This course provides an overview of the competencies necessary to critically plan, implement and evaluate human service programs. Relevant program evaluation models are reviewed and a primer of quantitative and qualitative research methods is provided. Data collection techniques and the ethics and standards of evaluation practice are also covered. Social and human service trends relevant to program planning are also addressed in order to assist in the development of human service programs to meet future societal needs.

The second component of the field experience will be individually arranged as well and will provide supervised on-site administrative experience (175 hours). Students will select their second choice of Community Based Organization (CBO) and will complete their field experience in this site. These experiences will now provide a hands-on implementation of principles and theory learned as it relates to nonprofit systems, program development and evaluation, fundraising, finance and budget issues faced by nonprofit organizations along with factors that impact change in economic and political climates. Students will be supervised by NSU faculty on a weekly basis.

Concentration Course Requirements (Select One)

Basics in Aviation

This course examines the effects of human factors on the aviation industry; namely, how human behaviors affect flight safety, planning, problem solving, resource management, organization, and communication. Students will explore how these variables are impacted by the ability to recognize and manage stress and will have the opportunity to learn anxiety reduction strategies to enhance effective decision-making in the cockpit. Emphasis will be placed on understanding the steps necessary for good judgment and developing decision-making skills to mitigate risk. Students will also gain an understanding of human factors in aviation within the changing landscape of the aviation industry and public policy related to aviation.

This course is designed to ground students in the fundamentals of cockpit management. Specifically, students will be oriented to the principles of aerodynamics, airplane control, and flying rules and regulations. Considerations and steps in aircraft inspection and maintenance, in addition to cockpit orientation and the basic tenets of cockpit management will be covered. Students will be introduced to pre- and post-flight procedures, in addition to aircraft and environmental considerations through take-off, flight, and landing. Emphasis will be placed on human factors impacting cockpit management, including physiological and psychological mechanisms. Basic emergency procedures are also covered.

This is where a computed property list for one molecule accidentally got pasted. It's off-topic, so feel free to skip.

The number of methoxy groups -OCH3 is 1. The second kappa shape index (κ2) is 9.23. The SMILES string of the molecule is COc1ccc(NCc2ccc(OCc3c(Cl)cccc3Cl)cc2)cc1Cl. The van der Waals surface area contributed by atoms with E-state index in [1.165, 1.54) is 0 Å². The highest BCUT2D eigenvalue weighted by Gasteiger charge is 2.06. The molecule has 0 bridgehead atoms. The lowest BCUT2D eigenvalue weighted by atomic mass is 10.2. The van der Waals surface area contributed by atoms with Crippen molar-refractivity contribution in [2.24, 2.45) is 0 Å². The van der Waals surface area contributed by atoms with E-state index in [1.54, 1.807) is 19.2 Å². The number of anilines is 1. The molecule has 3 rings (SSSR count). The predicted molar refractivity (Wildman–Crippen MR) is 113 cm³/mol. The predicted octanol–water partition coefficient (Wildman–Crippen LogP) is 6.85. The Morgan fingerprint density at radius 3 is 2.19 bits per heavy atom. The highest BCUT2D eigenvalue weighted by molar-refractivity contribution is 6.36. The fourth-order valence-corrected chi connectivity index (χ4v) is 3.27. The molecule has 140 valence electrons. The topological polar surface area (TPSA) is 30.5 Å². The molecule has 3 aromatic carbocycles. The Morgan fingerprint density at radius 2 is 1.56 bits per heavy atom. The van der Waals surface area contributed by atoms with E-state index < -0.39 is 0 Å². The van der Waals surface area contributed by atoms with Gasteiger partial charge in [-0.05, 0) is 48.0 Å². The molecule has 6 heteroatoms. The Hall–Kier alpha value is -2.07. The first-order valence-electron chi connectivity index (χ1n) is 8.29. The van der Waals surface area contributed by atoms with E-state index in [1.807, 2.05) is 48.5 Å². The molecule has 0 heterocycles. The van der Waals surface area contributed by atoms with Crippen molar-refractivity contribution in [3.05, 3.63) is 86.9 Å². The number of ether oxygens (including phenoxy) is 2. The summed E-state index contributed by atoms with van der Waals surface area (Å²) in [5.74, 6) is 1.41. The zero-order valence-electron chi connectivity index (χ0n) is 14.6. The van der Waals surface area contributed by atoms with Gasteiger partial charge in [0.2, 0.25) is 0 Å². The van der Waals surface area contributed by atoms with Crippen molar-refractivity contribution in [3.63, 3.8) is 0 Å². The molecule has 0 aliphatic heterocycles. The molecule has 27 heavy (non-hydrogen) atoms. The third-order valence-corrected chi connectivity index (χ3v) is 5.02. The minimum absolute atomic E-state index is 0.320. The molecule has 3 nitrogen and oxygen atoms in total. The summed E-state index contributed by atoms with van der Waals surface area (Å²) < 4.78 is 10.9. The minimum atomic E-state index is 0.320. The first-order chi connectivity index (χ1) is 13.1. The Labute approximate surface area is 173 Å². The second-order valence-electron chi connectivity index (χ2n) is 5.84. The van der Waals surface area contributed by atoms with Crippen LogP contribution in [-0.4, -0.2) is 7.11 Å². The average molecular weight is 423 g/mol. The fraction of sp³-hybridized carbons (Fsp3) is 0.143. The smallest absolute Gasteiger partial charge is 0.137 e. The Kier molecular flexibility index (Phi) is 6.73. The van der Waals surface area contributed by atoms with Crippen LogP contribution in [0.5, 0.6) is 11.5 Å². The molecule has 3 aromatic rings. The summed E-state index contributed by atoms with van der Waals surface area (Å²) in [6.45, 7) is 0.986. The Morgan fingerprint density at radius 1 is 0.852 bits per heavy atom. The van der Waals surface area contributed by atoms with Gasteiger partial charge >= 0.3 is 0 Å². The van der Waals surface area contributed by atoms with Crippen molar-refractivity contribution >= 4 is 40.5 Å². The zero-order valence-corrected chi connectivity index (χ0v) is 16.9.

This course provides students with advanced instruction on factors affecting cockpit/flight management. Topics include managing aircraft systems in a variety of environments, flight planning, communications, navigation, laws and rules related to private aviation, and orientation to in-flight environmental considerations unique to flight.

In this course, students will gain Instrument Flight Rules (IFR) training. This training will enable students to develop proficiencies in using the aircraft's instruments and navigational equipment. Organization and planning are emphasized to effectively combine the information from charts, plates, radios and ATC. Furthermore, this course will provide students with an understanding of instrument management through take-off, flight, and landing while simultaneously exploring the human factors that affect each phase of flight. Examines in detail how human factors such as stress, emotion, attention management, health/physiology, and human psychology impact cockpit management. Advanced strategies for monitoring and modulating human factors are also discussed. Case examples will be utilized to further students' understanding of how mistakes could have been avoided or have been avoided in the aviation industry.

Professional Development in Aviation